Internos evolves with maiden fund

London–based Internos Real Investors has raised €75m from German institutional investors for the first close of its debut real estate investment fund. In so doing, the firm has evolved from a fund management consolidator to become a traditional private equity real estate firm.

Internos Real Investors, a London-based pan-Europe real estate investment firm, has reached a major milestone in its evolution by holding an first close for its first real estate investment fund.

The company, which was started in 2008 by Andrew Thornton and Jos Short, formerly of Invesco Real Estate and Pramerica Real Estate Investors respectively, announced this morning the collection of €75 million of capital commitments for the Internos Hotel Real Estate Fund – an investment fund focused on Europe’s hotel sector. In so doing, Internos has evolved from a fund management consolidator to become a traditional private equity real estate firm as well as this closing was its first since its inception.

Though Internos already manages 14 existing vehicles, most of these were inherited when it took over management contracts from Australia’s GPT Halverton as well as the management of two Merchant Place Funds and two further funds from Invista Real Estate Investment Management.

The strategy had been to amass assets under management – which now stand at €2.1 billion – taking advantage of the consolidation that has been occurring in the sector as capital and real estate market conditions led to weakened platforms falling by the wayside.

By raising its first fund under the Internos brand, the firm now has fresh capital for new deals. Indeed, the capital, raised from four German institutional investors, has already been put to work. Internos has exchanged contracts to buy four hotels in Germany and the Netherland as a seed portfolio, with a total investment of more than €100 million. Debt for the deals was provided by Germany bank Bayern LB.

The firm said the four hotels were three and four star assets with long, stable trading records, located in major cities in Germany and the Netherlands and operated by three different major hotel groups under long leases. The fund’s investments are expected to deliver dividend yields of 7.5 percent-plus and IRRs of 11 percent-plus.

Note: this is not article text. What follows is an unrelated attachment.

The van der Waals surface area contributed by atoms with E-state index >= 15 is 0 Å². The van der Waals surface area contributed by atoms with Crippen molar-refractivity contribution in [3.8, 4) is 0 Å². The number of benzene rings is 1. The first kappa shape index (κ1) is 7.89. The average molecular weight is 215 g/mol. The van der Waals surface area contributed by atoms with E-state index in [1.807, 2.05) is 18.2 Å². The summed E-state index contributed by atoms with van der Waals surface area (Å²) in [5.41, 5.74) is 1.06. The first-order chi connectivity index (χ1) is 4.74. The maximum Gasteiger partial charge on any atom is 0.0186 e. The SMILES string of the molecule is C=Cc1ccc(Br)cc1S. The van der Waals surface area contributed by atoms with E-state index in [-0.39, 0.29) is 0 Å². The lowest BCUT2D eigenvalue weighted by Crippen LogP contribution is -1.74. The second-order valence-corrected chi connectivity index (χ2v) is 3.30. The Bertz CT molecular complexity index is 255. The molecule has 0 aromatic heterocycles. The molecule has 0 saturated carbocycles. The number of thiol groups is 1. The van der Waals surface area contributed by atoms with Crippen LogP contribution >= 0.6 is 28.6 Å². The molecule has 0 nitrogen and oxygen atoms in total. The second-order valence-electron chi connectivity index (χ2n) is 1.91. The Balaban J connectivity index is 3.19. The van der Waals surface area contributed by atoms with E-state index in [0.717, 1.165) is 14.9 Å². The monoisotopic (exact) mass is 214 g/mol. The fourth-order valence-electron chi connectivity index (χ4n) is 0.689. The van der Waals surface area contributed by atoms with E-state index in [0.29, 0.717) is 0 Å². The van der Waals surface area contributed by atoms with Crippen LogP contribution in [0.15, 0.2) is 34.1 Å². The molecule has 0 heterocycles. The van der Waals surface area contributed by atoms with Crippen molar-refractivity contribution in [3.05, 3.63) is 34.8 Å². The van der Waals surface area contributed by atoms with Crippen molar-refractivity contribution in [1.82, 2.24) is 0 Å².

Significantly, the fund gives investors a degree of control making it close to a club structure in some governance respects.

To raise the maiden vehicle, the company gained a license from Germany’s Financial Supervisory Authority, BaFin, to operate a German ‘Spezialfonds’, putting the company alongside a small select group of investment managers with a KAG licence including Aberdeen Asset Management, La Salle Investment Management, Cordea Savills, Warburg Henderson, Pramerica Real Estate Investors, Schroder Property, and Morgan Stanley. German Spezialfonds are the preferred investment vehicles for German institutional investors and were formulated over 30 years. Their structure is well-established and offer investors tax-exemptions.

Jochen Schaefer-Suren, who joined Internos in January 2011 from Invesco Real Estate as a partner and head of the hotel and leisure division, said: “To be successful we knew we had to design a ‘core’ hotel investment strategy and thus, even more conservative than in the past, i.e. exclusively focused on the core euro-zone, stronger tenants and existing stabilised hotels, with a very conservative 40 percent loan-to-value financing yet still offer attractive returns. We also structured it as a club deal with German institutions with the right tax and regulatory structure, i.e. a KAG, with well-aligned interests and investor control.” 

Short, executive chairman of Internos, added: “By reaching first close of our maiden hotel fund in a very challenging fund raising environment, we have passed a critical milestone in the fund’s development. With the all-important ‘first close’ now behind us, we can look forward to raising further equity once the initial tranche is fully invested in line with our core strategy.”

Internos was founded by Thornton, former chief operating officer of Invesco Real Estate Europe and Short, former chief executive officer of Pramerica Bank real estate private equity, a few months before the collapse of Lehman Brothers. It currently has around €2.1 billion of assets under management and offices in London, Amsterdam, Luxembourg, Frankfurt and Paris.